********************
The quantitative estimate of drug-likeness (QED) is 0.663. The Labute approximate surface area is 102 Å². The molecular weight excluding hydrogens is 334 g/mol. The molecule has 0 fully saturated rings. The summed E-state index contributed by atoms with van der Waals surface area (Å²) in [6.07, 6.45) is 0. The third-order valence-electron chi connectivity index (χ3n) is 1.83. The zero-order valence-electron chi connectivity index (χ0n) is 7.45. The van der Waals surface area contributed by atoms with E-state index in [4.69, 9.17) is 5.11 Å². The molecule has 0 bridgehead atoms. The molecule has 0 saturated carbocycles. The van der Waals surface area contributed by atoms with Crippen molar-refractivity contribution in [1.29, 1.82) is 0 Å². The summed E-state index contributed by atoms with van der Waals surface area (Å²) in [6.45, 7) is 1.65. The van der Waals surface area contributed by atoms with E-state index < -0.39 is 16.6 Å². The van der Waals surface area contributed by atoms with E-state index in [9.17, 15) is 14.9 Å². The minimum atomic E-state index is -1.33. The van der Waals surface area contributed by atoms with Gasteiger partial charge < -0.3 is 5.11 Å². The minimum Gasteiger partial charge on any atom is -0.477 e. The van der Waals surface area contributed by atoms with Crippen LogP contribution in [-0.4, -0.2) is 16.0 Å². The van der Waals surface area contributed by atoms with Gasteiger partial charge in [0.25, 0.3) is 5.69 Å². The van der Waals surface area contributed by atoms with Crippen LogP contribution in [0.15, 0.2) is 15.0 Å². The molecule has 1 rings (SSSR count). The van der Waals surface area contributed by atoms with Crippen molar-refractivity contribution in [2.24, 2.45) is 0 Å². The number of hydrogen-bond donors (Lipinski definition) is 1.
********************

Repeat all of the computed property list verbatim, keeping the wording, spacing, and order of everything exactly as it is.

The quantitative estimate of drug-likeness (QED) is 0.663. The Labute approximate surface area is 102 Å². The molecular weight excluding hydrogens is 334 g/mol. The molecule has 0 fully saturated rings. The summed E-state index contributed by atoms with van der Waals surface area (Å²) in [6.07, 6.45) is 0. The third-order valence-electron chi connectivity index (χ3n) is 1.83. The zero-order valence-electron chi connectivity index (χ0n) is 7.45. The van der Waals surface area contributed by atoms with E-state index in [4.69, 9.17) is 5.11 Å². The molecule has 0 bridgehead atoms. The molecule has 0 saturated carbocycles. The van der Waals surface area contributed by atoms with Crippen molar-refractivity contribution in [1.29, 1.82) is 0 Å². The summed E-state index contributed by atoms with van der Waals surface area (Å²) in [6.45, 7) is 1.65. The van der Waals surface area contributed by atoms with E-state index < -0.39 is 16.6 Å². The van der Waals surface area contributed by atoms with E-state index in [9.17, 15) is 14.9 Å². The minimum atomic E-state index is -1.33. The van der Waals surface area contributed by atoms with Gasteiger partial charge < -0.3 is 5.11 Å². The minimum Gasteiger partial charge on any atom is -0.477 e. The van der Waals surface area contributed by atoms with Crippen LogP contribution in [-0.4, -0.2) is 16.0 Å². The van der Waals surface area contributed by atoms with Gasteiger partial charge in [0.25, 0.3) is 5.69 Å². The van der Waals surface area contributed by atoms with Crippen LogP contribution in [0.15, 0.2) is 15.0 Å². The molecule has 1 rings (SSSR count). The van der Waals surface area contributed by atoms with Crippen molar-refractivity contribution in [2.24, 2.45) is 0 Å². The number of hydrogen-bond donors (Lipinski definition) is 1.